Friday, 3 April 2009

Dido Queen of Carthage

Written while he was an undergraduate, this is Christopher Marlowe’s first play. It does indeed come across as a young man’s play – at times dramatically overblown and bombastic, rambling and inconsistent. But, under James MacDonald’s direction it, nevertheless, provides a spirited and entertaining evening in the National Theatre’s Cottesloe auditorium – a space similar in size to that in which it was originally performed..

The core of the story concerns the love affair between Aeneas and Dido, the Queen of Carthage. Aeneas has escaped from Troy after its destruction by the Greeks, only to be shipwrecked on the shores of Carthage –modern day Tunisia.

Dido is a Queen who is the object of many suitors’ attentions. Their pictures adorn her palace. She chooses none of them – perhaps a not so veiled reference to the behaviour of Marlowe’s own Queen, Elizabeth. Dido’s latest suitor is Iarbas who she both keeps at arms length yet encourages.

The arrival of Aeneas and his men seems to present no danger to the status quo. Dido is generous in offering to help the shipwrecked travellers, and Aeneas glad to receive it. Aeneas tells his story and that of the sack of Troy in graphic and overlong detail. It is an account that does not especially impress Dido, her court or her current suitor. However, the gods have different ideas and meddle in human affairs for their own entertainment.

In fact the play opens with the god Jupiter – on a raised platform - dandling Ganymede on his knee. Jupiter is sleazy and far from godlike; Ganymede lives up to the Elizabethan meaning of his name - a male prostitute. This scene – as might be expected from a playwright who is both blasphemer and atheist - sets the tone and creates the atmosphere for the rest of the drama.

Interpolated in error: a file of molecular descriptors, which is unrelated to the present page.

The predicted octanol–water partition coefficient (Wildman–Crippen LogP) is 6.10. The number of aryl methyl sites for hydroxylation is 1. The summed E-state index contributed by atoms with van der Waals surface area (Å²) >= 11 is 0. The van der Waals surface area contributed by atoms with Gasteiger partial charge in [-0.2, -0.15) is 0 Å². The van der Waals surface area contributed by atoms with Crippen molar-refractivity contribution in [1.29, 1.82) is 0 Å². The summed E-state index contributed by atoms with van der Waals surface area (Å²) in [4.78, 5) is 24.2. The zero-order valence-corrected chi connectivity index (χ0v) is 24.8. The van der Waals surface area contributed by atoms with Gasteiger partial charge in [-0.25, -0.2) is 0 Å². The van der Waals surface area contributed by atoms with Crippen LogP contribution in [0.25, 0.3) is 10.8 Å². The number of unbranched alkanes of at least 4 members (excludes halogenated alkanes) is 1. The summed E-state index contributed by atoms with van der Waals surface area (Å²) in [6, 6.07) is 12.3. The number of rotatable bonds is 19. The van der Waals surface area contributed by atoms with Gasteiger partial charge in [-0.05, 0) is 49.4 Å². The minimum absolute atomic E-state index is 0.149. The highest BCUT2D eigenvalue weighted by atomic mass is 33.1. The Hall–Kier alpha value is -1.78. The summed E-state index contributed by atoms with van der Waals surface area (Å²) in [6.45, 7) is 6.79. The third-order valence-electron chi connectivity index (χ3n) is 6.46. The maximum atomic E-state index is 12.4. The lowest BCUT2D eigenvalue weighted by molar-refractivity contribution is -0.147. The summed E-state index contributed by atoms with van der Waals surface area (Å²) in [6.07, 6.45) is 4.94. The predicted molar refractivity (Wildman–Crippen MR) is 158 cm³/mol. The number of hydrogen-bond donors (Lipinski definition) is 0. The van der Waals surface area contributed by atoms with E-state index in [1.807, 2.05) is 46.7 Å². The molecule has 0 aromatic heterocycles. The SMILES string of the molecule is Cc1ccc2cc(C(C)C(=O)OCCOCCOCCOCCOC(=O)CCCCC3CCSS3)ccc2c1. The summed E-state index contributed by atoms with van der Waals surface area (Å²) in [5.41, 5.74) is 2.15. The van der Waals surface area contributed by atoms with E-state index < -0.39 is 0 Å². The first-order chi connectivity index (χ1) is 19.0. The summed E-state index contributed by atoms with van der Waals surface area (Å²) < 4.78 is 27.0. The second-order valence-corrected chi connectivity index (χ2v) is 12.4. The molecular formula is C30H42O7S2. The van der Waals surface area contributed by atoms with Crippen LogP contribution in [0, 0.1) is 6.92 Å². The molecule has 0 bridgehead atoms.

The other gods in the play are similarly inappropriate and sadly comic. Venus – who instigates Dido’s infatuation with Aeneas – is also inappropriate and amusing. She is, however, finely portrayed by Siobhan Redmond. Among a strong ensemble cast, other notable performances come from Sian Brooke as Dido’s sister Anna and Obi Abili as Iarbas. The latter is good at conveying his almost petulant exasperation at the loss of Dido’s interest and affection to Aeneas after the spiteful intervention of the gods.

However, the performance of the evening comes from Anastasia Hille as Dido. She is convincing not only as a generous Queen who rescues the shipwrecked travellers – and would possibly marry Iarbas – but also as the lovelorn woman desperate for Aeneas’ affection. She was even - finally - believable as someone tipped over into suicidal madness when Aeneas deserts her.

The music, performed live and written by Orlando Gough is nicely entertaining and seamlessly integrated into the action.

This well acted and staged performance is a little over long at three hours (including interval) but is illuminated by the clarity and inventiveness of James MacDonald’s direction and Anastasia Hille’s performance in the title role.

In repertory at the Cottesloe Theatre until 2nd June

This review was written for The Morning Star


Anonymous said...

Is the music vocal work or entierly instrumental?

clivegraham said...

There are a couple of vocal pieces, but it's mainly instrumental